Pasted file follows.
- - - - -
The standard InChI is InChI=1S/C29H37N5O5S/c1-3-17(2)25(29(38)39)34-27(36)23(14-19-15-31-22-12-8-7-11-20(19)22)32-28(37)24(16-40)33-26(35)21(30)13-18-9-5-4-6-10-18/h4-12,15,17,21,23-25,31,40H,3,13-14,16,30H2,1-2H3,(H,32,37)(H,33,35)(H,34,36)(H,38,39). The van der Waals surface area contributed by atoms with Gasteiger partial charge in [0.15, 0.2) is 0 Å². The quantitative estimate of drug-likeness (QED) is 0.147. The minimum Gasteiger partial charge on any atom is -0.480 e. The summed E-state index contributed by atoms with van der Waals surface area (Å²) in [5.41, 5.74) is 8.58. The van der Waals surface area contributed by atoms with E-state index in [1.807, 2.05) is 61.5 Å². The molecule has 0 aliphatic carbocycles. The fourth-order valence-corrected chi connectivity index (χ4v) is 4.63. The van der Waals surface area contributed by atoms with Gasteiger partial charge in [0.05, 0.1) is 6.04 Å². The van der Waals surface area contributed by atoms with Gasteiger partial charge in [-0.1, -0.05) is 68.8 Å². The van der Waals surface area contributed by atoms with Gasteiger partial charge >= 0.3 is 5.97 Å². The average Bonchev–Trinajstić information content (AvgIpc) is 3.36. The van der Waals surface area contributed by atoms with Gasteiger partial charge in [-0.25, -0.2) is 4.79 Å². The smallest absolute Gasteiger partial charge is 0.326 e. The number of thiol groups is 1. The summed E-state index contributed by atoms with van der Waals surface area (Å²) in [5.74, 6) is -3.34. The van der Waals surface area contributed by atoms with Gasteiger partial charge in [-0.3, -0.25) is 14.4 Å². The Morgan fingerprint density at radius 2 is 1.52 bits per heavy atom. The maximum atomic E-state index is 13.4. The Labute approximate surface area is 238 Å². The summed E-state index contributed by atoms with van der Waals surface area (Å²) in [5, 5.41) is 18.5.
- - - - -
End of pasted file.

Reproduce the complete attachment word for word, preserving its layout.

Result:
The standard InChI is InChI=1S/C29H37N5O5S/c1-3-17(2)25(29(38)39)34-27(36)23(14-19-15-31-22-12-8-7-11-20(19)22)32-28(37)24(16-40)33-26(35)21(30)13-18-9-5-4-6-10-18/h4-12,15,17,21,23-25,31,40H,3,13-14,16,30H2,1-2H3,(H,32,37)(H,33,35)(H,34,36)(H,38,39). The van der Waals surface area contributed by atoms with Gasteiger partial charge in [0.15, 0.2) is 0 Å². The quantitative estimate of drug-likeness (QED) is 0.147. The minimum Gasteiger partial charge on any atom is -0.480 e. The summed E-state index contributed by atoms with van der Waals surface area (Å²) in [5.41, 5.74) is 8.58. The van der Waals surface area contributed by atoms with E-state index in [1.807, 2.05) is 61.5 Å². The molecule has 0 aliphatic carbocycles. The fourth-order valence-corrected chi connectivity index (χ4v) is 4.63. The van der Waals surface area contributed by atoms with Gasteiger partial charge in [0.05, 0.1) is 6.04 Å². The van der Waals surface area contributed by atoms with Gasteiger partial charge in [-0.1, -0.05) is 68.8 Å². The van der Waals surface area contributed by atoms with Gasteiger partial charge >= 0.3 is 5.97 Å². The average Bonchev–Trinajstić information content (AvgIpc) is 3.36. The van der Waals surface area contributed by atoms with Gasteiger partial charge in [-0.25, -0.2) is 4.79 Å². The smallest absolute Gasteiger partial charge is 0.326 e. The number of thiol groups is 1. The summed E-state index contributed by atoms with van der Waals surface area (Å²) in [5.74, 6) is -3.34. The van der Waals surface area contributed by atoms with Gasteiger partial charge in [-0.3, -0.25) is 14.4 Å². The Morgan fingerprint density at radius 2 is 1.52 bits per heavy atom. The maximum atomic E-state index is 13.4. The Labute approximate surface area is 238 Å². The summed E-state index contributed by atoms with van der Waals surface area (Å²) in [5, 5.41) is 18.5.